Xura...sorry but I have some bad news....
in a way, you guys are victims of the boat you sail...itīs not you or the sails or the crew, is the boat..these boats are designed, as many so called cruiser/racers in the proiduction series, (and I am assuming the boat in question still has original keel, rudder and has not gone thru a "weight loss program" to race), to be sailed as coastal cruisers with friendly multiple rating races schedules against other same type boats, and not One design or box rule type races......this to say that the type of mast adjustments, keels, sail, CofG, CofE etc. are all designed to be sort of neutral to provide confort to a regular coastal sailor, as that boat is a fast cruiser, that can be raced...
Therefore, mast trim, shroud tension, mast bend, sail plan, keel weight, draft and shape etc. are all designed for a lower band wind speed, and somewhat limited in the range of adjustment...and to the assumption that the "average" sailor will reef, douse, furl etc. as the wind increases.
However, and in your case, if you feel you need more bend, there are several things you can do, even with the present sails, these include,
1) adjusting mast tension with a loos gauge, based on the winds before departure to the race, this is a thing where the more you do it and the more you become expereinced, the better you become at it..select only one person in the crew and only him should do it to avoid arguments..I do it myself, but I have a hydraulic jack under my mast, to do it on the go. The advantage is I adjust shroud tension based on the winds.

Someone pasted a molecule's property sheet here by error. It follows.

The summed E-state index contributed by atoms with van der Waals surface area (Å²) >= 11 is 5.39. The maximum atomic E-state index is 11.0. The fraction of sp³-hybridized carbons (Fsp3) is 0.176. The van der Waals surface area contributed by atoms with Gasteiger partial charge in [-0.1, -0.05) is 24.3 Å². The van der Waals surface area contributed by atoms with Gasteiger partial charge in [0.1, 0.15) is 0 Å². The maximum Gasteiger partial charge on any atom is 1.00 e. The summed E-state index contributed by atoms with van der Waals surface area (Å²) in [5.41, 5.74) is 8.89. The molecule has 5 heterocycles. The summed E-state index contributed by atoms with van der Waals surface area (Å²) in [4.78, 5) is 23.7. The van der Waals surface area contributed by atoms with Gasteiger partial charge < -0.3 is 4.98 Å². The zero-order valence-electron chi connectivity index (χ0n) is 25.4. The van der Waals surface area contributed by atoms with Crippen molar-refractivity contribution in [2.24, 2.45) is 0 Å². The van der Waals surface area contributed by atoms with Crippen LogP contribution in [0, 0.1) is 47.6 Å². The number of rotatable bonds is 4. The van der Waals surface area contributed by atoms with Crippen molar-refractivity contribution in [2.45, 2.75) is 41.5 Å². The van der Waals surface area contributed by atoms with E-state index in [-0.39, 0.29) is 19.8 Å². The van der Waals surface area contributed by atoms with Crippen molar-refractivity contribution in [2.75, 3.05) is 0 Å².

2) Preset intermediate inner shrouds to limit mast bend. You can ease some the inner shrouds to allow more belly in the mast. How to adjust..in a calm day hoist the main, so you can look at camber, tension the BS and release slightly the intermediate inner shrouds as you bend the mast backwards, with the BS..with this method the inners will be almost completely loose when mast is at rest..I have mine set like this..I provided maximal bend and the limit is set by the inners intermediate that tension at full BS tension..be carefull you need to know what youīre doing..
3) Check angle between genoa and main, and if needed open the gap between them, or close as needed, with the installation of barber haulers.
4) donīt be affraid to release some the main sheet until the portion of the sail along the mast actually cambers the other way, this will help even the boat, and it will actually accelerate. The cunningham plays an important role here..
I have a formula that allows you to measure maximal mast bend at the tip of the mast and how much belly you can induce, based on mast height, that I will provide to you by private pm, should you require so.
These will do for now, should you want to pursue this discussion further let me know..Jeffīs points are 100% right on..he knows main trim for sure.